I realise the producers probably didn’t want to upset the kids in the audience by killing off Rapunzel. But here’s my argument: just who do they think this story is aimed at? It is not a children’s story. There’s a number of reasons why there’s a junior version of Into the Woods. Fairytales were originally dark and gruesome. They were cautionary tales. Killing off Rapunzel is one of the many brave choices James Lapine and Stephen Sondheim made in the original. None of the characters are in the right. The things they wished for didn’t bring them true happiness. There have been serious consequences, including death. In most fairytales, the Witch would be the villain, but as I said above, here she’s the voice of reason. The writers of the musical were not afraid of these changes in the pursuit of the message and story they were telling. The movie is another example of Hollywood being terrified of giving audiences the truth.

But at the end of the day, this is still a good film of a very difficult adaptation and it’s not getting out of here without a recommendation. Still, I would also highly recommend checking out the original Broadway cast DVD. Whichever way you choose, Into the Woods is musical theatre at its finest.

Inside Out: A lesson in good family films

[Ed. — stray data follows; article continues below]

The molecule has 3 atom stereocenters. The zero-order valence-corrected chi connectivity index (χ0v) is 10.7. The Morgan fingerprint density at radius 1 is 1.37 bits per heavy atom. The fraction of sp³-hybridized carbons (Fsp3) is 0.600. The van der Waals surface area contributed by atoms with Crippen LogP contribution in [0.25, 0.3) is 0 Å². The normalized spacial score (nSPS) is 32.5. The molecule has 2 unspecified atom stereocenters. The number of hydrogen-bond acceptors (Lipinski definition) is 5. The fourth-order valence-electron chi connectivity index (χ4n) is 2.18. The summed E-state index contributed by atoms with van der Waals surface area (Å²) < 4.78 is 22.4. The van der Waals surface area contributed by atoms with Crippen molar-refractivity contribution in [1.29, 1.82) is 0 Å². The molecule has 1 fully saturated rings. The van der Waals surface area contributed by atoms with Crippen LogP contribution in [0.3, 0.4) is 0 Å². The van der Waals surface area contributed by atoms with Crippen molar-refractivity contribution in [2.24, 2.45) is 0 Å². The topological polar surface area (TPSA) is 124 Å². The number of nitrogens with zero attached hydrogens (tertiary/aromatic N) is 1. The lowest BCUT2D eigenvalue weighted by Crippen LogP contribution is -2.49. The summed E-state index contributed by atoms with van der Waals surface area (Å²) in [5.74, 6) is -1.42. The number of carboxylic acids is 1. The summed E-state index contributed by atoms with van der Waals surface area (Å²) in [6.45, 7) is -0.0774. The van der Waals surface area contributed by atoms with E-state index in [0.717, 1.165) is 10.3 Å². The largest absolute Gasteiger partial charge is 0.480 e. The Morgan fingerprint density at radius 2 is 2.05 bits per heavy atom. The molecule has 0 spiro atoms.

Over the last month in my Seuss on Screen series, I’ve ripped apart the terrible Dr Seuss films one by one. Complaining about everything from lazy writing to deviation from the source material, I haven’t left a single fibre intact.

However, the time has come for some positive words. To shower praise on a film that deserves to be placed on a pedestal. Pixar’s Inside Out. I’ve been hard-pressed to find anyone who hasn’t seen this movie yet, but I’m sure there’s people who haven’t, so a warning. Spoilers ahead.

My favourite Pixar film is Up, and anyone who’s seen it will know why. I’d heard Inside Out was good, and the concept seemed creative, so I was pretty excited. Once I found out that Pete Docter was at the helm (director and writer of Up), I was sold. I simply had to go. I went and saw the film on my 23rd birthday this year, because I’m an adult. My partner and friends and I, all in our twenties and thirties, crowded into the theatre. And let me tell you now, this film did not disappoint. I think we enjoyed it more than anyone else in the theatre. Including the kids. Inside Out is everything I was told it is, and more.

First, the story for the two of you who don’t know it. Inside Out takes place inside the head of an 11 year old girl named Riley. Her five emotions are manifested in Joy, Sadness, Anger, Fear and Disgust. Riley has recently moved from Minnesota to San Francisco and is struggling with the adjustment. Through an accident, Joy and Sadness are sucked out of headquarters into the rest of Riley’s mind, leaving Anger, Fear and Disgust to run the show. It’s up to Joy and Sadness to return the core memories back to Headquarters and make Riley happy again.

See, Riley’s mind runs on her emotions and memories, which are coloured according to what emotion she was feeling at the time. Most are stored away in Long Term Memory Storage, but there’s 5 core memories, which come from a vital moment in Riley’s life. Each core memory powers the Islands of Personality (Hockey Island, Honesty Island, Friendship Island, Family Island and Goofball Island). With no core memories, the Islands are shut down. Riley can’t show emotion at all.